Australian Senator Larissa Waters becomes first woman to breastfeed in Parliament

Queensland Senator Larissa Waters' daughter Alia made history May 9, 2017, by becoming the first baby to be fed on the floor of the Australian Parliament.

Twitter/@larissawaters

Australian Senator Larissa Waters returned to Parliament with her newborn daughter after a 10-week-long maternity leave ready to make history.

The Queensland politician followed through on her promise Tuesday to feed her daughter, Alia Joy, whenever, wherever -- even if it meant doing so in the Senate chamber.

"So proud that my daughter Alia is the first baby to be breastfed in the federal Parliament! We need more #women & parents in Parli #auspol," Waters tweeted on Tuesday.

The tweet was shared more than 680 times and received hundreds of replies from users praising the new mom for taking a stand.

"Parliament making womanhood 'normal' and setting the bar for all employers when it comes to accepting women as equals in the workplace," one Twitter user replied.

"This is great .. when's she's older she'll be asked why it wasn't the norm back then," another commented.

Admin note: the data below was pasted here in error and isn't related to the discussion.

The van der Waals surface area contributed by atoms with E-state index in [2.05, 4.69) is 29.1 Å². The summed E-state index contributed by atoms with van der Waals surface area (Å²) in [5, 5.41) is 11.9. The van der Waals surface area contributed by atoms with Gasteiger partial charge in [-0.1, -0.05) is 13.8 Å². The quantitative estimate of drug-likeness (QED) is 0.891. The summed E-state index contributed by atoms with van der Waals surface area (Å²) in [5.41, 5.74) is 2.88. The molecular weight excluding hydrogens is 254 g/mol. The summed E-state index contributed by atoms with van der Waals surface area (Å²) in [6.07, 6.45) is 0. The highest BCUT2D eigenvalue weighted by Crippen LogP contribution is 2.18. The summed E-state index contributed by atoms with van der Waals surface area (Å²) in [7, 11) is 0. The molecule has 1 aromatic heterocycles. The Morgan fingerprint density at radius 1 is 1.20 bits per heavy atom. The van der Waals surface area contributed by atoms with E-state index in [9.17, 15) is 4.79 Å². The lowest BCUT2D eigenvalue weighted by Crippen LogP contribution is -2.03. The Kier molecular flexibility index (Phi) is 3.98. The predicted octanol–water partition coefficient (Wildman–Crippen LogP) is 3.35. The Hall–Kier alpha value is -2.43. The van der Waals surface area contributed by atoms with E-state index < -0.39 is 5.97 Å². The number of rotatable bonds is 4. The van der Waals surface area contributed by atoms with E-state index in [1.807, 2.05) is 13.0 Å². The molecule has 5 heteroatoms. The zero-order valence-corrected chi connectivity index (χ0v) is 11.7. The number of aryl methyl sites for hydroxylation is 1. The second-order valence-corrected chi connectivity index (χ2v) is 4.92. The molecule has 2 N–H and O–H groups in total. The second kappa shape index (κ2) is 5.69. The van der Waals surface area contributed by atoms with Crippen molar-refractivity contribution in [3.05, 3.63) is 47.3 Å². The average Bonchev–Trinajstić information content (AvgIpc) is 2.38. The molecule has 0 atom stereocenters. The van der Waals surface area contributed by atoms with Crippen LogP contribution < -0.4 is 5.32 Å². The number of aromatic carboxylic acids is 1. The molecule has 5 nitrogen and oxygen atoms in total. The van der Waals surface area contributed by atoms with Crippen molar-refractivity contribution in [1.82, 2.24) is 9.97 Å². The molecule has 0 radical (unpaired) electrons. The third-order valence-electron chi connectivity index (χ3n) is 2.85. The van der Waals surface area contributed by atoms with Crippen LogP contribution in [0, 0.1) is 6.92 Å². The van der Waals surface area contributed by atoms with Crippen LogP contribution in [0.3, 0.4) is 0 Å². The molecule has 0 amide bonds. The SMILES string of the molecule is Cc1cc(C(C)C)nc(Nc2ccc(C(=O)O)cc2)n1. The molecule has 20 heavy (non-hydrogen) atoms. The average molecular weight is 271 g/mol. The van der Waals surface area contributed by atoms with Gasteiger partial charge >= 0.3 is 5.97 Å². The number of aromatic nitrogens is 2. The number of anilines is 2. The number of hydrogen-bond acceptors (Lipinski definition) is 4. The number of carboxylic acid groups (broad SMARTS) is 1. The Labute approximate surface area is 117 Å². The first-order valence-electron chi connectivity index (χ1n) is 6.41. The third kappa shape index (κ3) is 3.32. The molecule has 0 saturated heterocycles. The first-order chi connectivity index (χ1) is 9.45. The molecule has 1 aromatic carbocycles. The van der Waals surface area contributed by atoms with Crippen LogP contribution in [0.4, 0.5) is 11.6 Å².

The senator announced the birth of her now-2-month-old daughter on March 7, the day before International Women's Day, hinting at the possibility that she would breastfeed in Parliament upon her return.

"I'll be having a few more weeks off but will soon be back in parliament with this little one in tow," Waters wrote in a Facebook post. "She is even more inspiration for continuing our work to address gender inequality and stem dangerous climate change. (And yes, if she's hungry, she will be breastfed in the Senate chamber)."

Parliamentary rules were changed last year to create a more "family friendly" environment. 

Under previous parliamentary rules, children were technically banned in the chamber, according to the Australian Broadcasting Corp. Breastfeeding mothers were given a proxy vote.

"No member, male or female, will ever be prevented from participating fully in the operation of the Parliament by reason of having the care of a baby," Leader of the House Christopher Pyne said last February.

Waters supported the changes and hopes more women will follow her lead.

"We need more women and parents in Parliament," she wrote on Facebook. "And we need more family-friendly and flexible workplaces, and affordable childcare, for everyone."